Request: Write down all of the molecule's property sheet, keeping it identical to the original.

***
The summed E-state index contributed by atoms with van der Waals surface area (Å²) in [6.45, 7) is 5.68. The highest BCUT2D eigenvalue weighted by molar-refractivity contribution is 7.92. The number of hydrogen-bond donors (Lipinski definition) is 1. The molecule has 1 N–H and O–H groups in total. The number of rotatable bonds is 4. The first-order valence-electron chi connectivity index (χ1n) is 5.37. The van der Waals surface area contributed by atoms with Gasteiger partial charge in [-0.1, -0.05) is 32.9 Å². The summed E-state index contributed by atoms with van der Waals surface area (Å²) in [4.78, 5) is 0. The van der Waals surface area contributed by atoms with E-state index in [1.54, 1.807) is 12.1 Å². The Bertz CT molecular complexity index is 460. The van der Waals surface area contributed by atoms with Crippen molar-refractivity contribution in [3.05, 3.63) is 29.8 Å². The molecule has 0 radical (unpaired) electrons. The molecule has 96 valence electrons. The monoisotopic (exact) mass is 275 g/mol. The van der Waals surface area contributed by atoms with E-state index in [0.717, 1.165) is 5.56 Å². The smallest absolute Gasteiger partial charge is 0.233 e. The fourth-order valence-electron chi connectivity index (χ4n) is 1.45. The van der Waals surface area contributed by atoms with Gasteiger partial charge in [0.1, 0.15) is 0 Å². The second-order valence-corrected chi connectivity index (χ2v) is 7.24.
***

The summed E-state index contributed by atoms with van der Waals surface area (Å²) in [6.45, 7) is 5.68. The highest BCUT2D eigenvalue weighted by molar-refractivity contribution is 7.92. The number of hydrogen-bond donors (Lipinski definition) is 1. The molecule has 1 N–H and O–H groups in total. The number of rotatable bonds is 4. The first-order valence-electron chi connectivity index (χ1n) is 5.37. The van der Waals surface area contributed by atoms with Gasteiger partial charge in [-0.1, -0.05) is 32.9 Å². The summed E-state index contributed by atoms with van der Waals surface area (Å²) in [4.78, 5) is 0. The van der Waals surface area contributed by atoms with E-state index in [1.54, 1.807) is 12.1 Å². The Bertz CT molecular complexity index is 460. The van der Waals surface area contributed by atoms with Crippen molar-refractivity contribution in [3.05, 3.63) is 29.8 Å². The molecule has 0 radical (unpaired) electrons. The molecule has 96 valence electrons. The monoisotopic (exact) mass is 275 g/mol. The van der Waals surface area contributed by atoms with E-state index in [0.717, 1.165) is 5.56 Å². The smallest absolute Gasteiger partial charge is 0.233 e. The fourth-order valence-electron chi connectivity index (χ4n) is 1.45. The van der Waals surface area contributed by atoms with Gasteiger partial charge in [0.1, 0.15) is 0 Å². The second-order valence-corrected chi connectivity index (χ2v) is 7.24.